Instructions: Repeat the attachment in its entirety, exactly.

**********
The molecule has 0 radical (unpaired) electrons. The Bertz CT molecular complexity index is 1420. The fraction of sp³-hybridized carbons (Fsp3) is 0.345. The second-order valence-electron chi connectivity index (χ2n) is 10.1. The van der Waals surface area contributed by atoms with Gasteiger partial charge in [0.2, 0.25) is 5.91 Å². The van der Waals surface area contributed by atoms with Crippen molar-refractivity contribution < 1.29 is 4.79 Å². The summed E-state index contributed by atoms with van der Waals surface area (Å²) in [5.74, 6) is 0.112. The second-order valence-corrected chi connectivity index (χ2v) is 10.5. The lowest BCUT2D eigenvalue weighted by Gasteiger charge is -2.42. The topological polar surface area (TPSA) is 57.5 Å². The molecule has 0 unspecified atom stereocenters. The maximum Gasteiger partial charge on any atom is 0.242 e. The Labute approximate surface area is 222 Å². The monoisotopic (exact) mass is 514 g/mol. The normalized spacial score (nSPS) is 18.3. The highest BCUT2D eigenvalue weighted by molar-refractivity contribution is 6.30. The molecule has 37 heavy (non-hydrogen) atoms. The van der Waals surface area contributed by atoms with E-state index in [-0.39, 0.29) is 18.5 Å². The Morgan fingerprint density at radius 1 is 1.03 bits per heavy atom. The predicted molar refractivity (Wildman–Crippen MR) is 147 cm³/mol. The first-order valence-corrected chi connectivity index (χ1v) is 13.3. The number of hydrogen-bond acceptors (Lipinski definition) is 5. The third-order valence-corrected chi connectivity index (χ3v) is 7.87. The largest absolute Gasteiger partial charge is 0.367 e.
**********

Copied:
The molecule has 0 radical (unpaired) electrons. The Bertz CT molecular complexity index is 1420. The fraction of sp³-hybridized carbons (Fsp3) is 0.345. The second-order valence-electron chi connectivity index (χ2n) is 10.1. The van der Waals surface area contributed by atoms with Gasteiger partial charge in [0.2, 0.25) is 5.91 Å². The van der Waals surface area contributed by atoms with Crippen molar-refractivity contribution < 1.29 is 4.79 Å². The summed E-state index contributed by atoms with van der Waals surface area (Å²) in [5.74, 6) is 0.112. The second-order valence-corrected chi connectivity index (χ2v) is 10.5. The lowest BCUT2D eigenvalue weighted by Gasteiger charge is -2.42. The topological polar surface area (TPSA) is 57.5 Å². The molecule has 0 unspecified atom stereocenters. The maximum Gasteiger partial charge on any atom is 0.242 e. The Labute approximate surface area is 222 Å². The monoisotopic (exact) mass is 514 g/mol. The normalized spacial score (nSPS) is 18.3. The highest BCUT2D eigenvalue weighted by molar-refractivity contribution is 6.30. The molecule has 37 heavy (non-hydrogen) atoms. The van der Waals surface area contributed by atoms with E-state index in [-0.39, 0.29) is 18.5 Å². The Morgan fingerprint density at radius 1 is 1.03 bits per heavy atom. The predicted molar refractivity (Wildman–Crippen MR) is 147 cm³/mol. The first-order valence-corrected chi connectivity index (χ1v) is 13.3. The number of hydrogen-bond acceptors (Lipinski definition) is 5. The third-order valence-corrected chi connectivity index (χ3v) is 7.87. The largest absolute Gasteiger partial charge is 0.367 e.